“Yes…” I tighten my fist around the papers in my hand. “So what do you think is going on?”

“My honest opinion?” She glances at the door. “Maybe a reporter? You’re not going to be able to keep it quiet for much longer that both these girls who were killed came to this practice.”

I make a face. “Philip is ready to go to the news station himself. He thinks it’s good publicity.”

Sheila’s expression is stony. “He’s an idiot then. This is not good for us. If it’s a reporter, we should get her out of here right away.”

I nod in agreement. I’m hoping Gloria Lane is just some ordinary patient. But my gut is saying that Sheila is right—she’s no dummy.

When I open the door, there is a woman sitting in one of the chairs, wearing jeans and a sweater. She hasn’t made any sort of attempt to put on the gown we provided for her, which is a red flag in itself.

What isn’t a red flag is how she looks. She does not look like a reporter who’s here for information. Her hair is gray and disheveled. She has dark purple circles under her eyes. She looks a decade older than her reported age.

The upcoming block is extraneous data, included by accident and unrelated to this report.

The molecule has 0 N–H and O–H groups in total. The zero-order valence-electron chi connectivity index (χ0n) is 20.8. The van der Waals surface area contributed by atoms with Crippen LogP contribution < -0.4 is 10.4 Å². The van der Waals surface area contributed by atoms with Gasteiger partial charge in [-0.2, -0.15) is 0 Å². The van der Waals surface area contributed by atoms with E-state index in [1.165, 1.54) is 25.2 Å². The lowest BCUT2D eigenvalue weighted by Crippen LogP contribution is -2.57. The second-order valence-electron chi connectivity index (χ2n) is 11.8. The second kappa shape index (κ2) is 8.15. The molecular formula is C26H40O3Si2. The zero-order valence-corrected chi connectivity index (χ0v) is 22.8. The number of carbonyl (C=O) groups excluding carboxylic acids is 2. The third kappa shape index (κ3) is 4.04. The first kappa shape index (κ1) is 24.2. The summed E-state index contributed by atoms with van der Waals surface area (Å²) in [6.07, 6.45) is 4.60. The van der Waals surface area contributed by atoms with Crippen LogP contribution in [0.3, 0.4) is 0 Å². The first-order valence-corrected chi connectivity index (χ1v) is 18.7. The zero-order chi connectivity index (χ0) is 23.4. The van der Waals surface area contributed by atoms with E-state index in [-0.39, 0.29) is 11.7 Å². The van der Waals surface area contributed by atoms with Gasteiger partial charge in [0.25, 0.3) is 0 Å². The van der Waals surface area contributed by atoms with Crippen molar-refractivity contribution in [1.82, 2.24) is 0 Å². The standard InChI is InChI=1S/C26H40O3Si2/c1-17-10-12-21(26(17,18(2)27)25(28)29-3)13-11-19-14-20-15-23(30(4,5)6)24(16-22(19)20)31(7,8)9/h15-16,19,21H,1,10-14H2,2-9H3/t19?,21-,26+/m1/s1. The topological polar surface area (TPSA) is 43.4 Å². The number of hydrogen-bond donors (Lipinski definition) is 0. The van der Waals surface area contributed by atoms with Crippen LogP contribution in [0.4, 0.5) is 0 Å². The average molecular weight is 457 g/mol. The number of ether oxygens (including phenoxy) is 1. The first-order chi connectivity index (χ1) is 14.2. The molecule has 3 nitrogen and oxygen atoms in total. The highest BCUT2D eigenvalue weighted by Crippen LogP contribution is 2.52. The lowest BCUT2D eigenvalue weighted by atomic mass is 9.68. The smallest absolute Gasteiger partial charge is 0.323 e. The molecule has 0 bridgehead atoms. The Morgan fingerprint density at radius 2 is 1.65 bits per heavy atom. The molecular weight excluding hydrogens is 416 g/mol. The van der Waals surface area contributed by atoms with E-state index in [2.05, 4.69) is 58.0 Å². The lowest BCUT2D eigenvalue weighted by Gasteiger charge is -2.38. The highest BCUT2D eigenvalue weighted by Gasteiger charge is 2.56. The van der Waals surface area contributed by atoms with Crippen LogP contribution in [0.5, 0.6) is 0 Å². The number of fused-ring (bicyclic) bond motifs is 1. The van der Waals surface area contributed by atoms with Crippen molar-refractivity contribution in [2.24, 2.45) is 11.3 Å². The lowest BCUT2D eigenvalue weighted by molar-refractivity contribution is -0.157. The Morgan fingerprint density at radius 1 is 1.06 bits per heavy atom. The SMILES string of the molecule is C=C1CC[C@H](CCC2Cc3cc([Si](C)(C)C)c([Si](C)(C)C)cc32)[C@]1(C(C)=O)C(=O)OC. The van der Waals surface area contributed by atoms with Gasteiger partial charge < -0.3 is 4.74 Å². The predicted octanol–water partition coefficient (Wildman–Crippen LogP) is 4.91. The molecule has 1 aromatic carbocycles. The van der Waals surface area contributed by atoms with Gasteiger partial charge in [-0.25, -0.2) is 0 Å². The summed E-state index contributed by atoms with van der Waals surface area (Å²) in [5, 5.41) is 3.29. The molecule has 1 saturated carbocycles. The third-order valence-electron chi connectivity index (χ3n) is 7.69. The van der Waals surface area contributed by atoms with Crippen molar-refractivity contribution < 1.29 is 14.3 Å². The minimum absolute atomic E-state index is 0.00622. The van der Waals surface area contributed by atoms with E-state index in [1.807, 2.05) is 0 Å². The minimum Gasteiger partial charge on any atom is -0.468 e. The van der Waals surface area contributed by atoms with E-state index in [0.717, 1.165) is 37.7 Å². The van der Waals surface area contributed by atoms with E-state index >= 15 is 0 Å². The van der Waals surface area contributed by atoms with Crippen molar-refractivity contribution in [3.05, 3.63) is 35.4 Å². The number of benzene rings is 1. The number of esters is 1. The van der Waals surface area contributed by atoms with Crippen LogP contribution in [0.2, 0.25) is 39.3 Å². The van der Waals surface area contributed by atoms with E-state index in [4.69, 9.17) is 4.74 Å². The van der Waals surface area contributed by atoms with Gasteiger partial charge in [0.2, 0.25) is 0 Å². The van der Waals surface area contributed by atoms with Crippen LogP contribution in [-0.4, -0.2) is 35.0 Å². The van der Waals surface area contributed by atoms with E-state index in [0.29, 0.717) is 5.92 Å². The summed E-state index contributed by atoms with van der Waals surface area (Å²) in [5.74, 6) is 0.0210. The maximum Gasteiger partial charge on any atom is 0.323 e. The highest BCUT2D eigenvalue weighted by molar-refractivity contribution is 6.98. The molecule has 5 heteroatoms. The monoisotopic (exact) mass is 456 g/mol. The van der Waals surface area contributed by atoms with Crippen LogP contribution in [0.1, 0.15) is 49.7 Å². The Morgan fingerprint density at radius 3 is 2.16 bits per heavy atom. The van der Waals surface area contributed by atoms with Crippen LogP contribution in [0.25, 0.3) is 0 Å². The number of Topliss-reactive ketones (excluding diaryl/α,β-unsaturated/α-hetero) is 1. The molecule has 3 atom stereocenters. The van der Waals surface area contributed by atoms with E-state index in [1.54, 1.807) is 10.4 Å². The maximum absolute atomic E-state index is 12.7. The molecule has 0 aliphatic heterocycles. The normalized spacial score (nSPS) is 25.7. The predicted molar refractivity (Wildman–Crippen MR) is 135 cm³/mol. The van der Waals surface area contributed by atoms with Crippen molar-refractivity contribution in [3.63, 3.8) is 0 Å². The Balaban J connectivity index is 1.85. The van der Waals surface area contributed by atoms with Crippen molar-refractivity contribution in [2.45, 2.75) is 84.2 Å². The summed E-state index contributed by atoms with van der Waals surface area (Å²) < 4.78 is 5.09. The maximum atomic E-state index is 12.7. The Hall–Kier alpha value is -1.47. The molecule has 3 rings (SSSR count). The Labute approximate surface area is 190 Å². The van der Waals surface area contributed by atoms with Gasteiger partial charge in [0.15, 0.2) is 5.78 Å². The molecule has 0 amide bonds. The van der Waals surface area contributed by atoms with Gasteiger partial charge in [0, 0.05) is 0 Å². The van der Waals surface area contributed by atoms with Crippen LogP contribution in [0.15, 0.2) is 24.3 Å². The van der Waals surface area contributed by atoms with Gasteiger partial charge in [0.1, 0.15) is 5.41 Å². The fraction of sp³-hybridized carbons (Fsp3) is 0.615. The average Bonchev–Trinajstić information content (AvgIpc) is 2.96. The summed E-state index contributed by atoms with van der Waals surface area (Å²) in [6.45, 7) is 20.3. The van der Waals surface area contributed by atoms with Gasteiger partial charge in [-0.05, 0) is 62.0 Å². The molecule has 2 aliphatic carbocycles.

“Dr. Davis?” she says.

“Yes.” I frown at her. I want to smile, but it’s hard given how she looks. “Mrs. Lane?”

She lifts her bloodshot eyes. “Actually,” she says, “it’s Mrs. Swanson.

I’m Amber Swanson’s mother.”

“Oh…” Dammit, Sheila was right. “Mrs. Swanson, I’m so sorry for your loss.”

She sneers at me. “Yes, I’m sure you are.”

My mouth feels dry and it’s suddenly hard to swallow. “Of course I


“Drop the act.” She glares at me and my stomach sinks into my shoes.

“I know who you are, Nora Nierling.”

At the sound of my name, I do the only thing I can do. I close the door to the examining room, so nobody else can hear us.